Macau’s casino operators can expect to see a normalization of border operations with mainland China within two or three months, further driving recovery from the COVID-19 pandemic, according to Melco Resorts & Entertainment Chairman and CEO Lawrence Ho.
Speaking on Melco’s overnight earnings call after the company reported a return to positive EBITDA and rising revenues across all properties in 4Q20, Ho pointed to a surprisingly strong increase in customer volumes since the end of Chinese New Year, primarily in the high-return premium mass segment. But he also predicted the recovery would soon get even stronger, suggesting moves were already underway to further ease border restrictions between Macau and the mainland within months.
“Speaking to various levels of the government, they are very proactively talking to China and the relevant bureau in terms of restarting the e-channel for the [Individual Visit Scheme] visas, restarting group tours,” Ho said.
“There are a lot of incremental positives that they’re working on. And with COVID being under control in China, we do think that once visitation returns and it’s easier for people to get into Macau, the appetite is definitely there.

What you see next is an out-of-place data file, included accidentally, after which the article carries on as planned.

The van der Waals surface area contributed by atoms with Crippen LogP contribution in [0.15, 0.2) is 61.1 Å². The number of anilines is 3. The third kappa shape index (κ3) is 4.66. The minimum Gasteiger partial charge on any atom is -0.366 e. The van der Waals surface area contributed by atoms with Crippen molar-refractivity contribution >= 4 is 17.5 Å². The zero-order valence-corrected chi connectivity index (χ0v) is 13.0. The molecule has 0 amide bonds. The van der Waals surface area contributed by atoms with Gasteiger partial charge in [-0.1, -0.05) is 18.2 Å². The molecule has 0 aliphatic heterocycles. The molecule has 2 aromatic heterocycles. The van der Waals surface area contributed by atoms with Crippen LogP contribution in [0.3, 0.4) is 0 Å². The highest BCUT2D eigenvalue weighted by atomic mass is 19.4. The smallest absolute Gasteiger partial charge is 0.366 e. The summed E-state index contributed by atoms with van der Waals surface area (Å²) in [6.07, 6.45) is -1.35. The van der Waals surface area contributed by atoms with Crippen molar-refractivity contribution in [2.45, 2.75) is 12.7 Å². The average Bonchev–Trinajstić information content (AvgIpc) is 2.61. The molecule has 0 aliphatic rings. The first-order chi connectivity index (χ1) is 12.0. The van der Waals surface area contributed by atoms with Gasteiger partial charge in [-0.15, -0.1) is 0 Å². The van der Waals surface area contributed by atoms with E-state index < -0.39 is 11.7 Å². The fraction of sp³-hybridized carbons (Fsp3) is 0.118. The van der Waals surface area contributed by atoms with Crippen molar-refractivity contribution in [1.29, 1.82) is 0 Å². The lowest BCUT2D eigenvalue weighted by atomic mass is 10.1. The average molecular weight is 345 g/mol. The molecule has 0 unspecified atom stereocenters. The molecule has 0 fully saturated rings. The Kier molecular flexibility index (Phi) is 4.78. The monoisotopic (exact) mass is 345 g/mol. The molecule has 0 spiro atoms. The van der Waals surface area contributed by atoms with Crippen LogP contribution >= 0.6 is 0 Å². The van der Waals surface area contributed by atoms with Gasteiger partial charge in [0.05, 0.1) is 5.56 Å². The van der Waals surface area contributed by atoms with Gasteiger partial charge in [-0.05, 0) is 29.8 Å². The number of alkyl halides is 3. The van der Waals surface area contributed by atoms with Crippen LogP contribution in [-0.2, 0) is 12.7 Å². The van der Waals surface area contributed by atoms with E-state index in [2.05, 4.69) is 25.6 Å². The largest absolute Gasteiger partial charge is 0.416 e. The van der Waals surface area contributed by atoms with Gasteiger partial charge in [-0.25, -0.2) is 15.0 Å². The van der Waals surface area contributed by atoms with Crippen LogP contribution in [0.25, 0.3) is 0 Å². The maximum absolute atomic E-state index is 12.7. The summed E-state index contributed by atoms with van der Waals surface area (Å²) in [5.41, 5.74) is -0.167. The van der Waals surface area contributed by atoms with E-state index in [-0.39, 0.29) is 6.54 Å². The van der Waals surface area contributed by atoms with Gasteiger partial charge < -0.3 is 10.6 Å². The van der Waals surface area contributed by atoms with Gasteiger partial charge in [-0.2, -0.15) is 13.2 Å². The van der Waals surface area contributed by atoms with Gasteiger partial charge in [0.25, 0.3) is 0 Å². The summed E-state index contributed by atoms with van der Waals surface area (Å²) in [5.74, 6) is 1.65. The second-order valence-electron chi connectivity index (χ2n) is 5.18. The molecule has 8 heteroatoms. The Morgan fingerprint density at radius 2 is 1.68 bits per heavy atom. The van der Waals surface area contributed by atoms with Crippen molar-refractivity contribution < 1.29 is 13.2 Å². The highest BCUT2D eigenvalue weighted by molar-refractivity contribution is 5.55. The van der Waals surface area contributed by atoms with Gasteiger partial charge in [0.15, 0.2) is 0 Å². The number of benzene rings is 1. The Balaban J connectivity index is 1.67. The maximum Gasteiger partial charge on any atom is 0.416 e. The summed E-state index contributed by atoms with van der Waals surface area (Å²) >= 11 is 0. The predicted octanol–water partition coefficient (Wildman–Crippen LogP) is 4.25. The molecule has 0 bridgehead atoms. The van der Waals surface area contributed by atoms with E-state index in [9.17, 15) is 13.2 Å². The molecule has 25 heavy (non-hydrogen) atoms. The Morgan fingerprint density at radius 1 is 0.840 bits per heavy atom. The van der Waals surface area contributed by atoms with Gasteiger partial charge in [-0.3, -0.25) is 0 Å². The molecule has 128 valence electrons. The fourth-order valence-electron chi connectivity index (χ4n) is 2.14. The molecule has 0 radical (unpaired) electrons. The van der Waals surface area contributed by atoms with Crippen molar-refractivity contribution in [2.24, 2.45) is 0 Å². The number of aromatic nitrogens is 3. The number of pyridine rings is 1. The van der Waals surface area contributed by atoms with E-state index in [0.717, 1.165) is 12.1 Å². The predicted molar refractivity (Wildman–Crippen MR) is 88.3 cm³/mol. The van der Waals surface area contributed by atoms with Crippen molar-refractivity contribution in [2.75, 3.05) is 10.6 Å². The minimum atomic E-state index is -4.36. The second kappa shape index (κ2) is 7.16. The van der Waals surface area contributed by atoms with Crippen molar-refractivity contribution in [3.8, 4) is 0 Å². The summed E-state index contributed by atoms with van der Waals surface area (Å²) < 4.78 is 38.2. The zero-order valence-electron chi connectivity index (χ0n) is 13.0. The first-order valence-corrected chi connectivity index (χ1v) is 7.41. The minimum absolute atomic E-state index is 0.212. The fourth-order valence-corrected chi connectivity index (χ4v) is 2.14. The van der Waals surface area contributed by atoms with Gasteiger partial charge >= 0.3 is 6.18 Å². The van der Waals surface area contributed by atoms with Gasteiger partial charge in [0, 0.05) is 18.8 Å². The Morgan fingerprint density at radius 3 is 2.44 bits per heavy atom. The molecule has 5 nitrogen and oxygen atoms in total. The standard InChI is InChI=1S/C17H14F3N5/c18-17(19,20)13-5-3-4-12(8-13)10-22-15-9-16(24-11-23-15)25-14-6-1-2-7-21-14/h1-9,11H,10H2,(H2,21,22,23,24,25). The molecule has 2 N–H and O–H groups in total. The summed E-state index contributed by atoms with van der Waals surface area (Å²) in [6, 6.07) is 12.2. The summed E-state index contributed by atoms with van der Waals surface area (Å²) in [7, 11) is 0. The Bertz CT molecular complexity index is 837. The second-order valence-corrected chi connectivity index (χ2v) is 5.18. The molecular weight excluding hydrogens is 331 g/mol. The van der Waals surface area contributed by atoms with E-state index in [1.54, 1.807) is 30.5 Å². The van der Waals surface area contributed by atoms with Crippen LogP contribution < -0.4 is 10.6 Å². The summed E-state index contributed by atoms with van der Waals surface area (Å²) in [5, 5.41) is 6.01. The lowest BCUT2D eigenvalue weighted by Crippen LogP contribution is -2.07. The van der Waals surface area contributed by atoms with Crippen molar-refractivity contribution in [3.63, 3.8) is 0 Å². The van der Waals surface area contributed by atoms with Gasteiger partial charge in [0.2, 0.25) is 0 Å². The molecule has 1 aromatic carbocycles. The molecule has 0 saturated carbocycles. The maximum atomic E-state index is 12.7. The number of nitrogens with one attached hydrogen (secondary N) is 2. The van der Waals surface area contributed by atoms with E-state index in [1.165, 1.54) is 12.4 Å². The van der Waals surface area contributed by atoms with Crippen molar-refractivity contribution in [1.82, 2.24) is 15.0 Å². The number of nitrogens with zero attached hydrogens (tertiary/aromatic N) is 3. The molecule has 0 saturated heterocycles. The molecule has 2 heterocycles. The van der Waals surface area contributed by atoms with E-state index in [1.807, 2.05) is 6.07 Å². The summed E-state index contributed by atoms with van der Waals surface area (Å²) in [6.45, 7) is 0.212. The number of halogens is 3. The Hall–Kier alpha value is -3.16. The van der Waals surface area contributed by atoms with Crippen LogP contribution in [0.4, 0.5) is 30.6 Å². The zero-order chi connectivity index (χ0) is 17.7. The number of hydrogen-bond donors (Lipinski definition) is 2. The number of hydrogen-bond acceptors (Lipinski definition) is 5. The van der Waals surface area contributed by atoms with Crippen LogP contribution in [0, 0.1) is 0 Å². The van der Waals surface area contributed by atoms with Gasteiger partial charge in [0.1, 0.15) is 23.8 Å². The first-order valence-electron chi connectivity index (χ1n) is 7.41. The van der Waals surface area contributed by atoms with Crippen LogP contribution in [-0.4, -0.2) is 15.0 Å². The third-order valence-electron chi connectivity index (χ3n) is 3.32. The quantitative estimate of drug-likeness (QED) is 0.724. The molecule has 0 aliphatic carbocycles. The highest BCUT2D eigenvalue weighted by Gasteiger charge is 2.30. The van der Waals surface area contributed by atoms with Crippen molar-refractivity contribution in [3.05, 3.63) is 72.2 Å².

“This is ultimately up to discussions between Macau and the Chinese government, but assuming vaccine roll-out is going smoothly in Macau, and it has already started in Hong Kong too, I do think it is really two or three months rather than what we’ve been thinking for the past year which has been longer and longer.
“Hopefully sometime in Q2, maybe the end of Q2, we’ll see some normalization.”
Melco confirmed what has already been widely reported about a recent dip in customer traffic during the Chinese New Year holiday, but said it had been pleasantly surprised by the rapid return of premium players in the weeks since.
“It was pretty amazing, when we go back and look as they started dropping the number of [mainland China] cities and provinces [on Macau’s quarantine list], the number of people that came in,” said Melco’s COO, Macau Resorts, David Sisk.
“We’ve had so many days of arrivals and players that have either cancelled or said they weren’t coming but ended up coming. It was pretty extraordinary for us.
“We weren’t sold out, it wasn’t like it normally is for Chinese New Year, but it was much better than we saw in the October Golden Week. And we think there is again room for optimism as we go forward here. We know customers want to come.”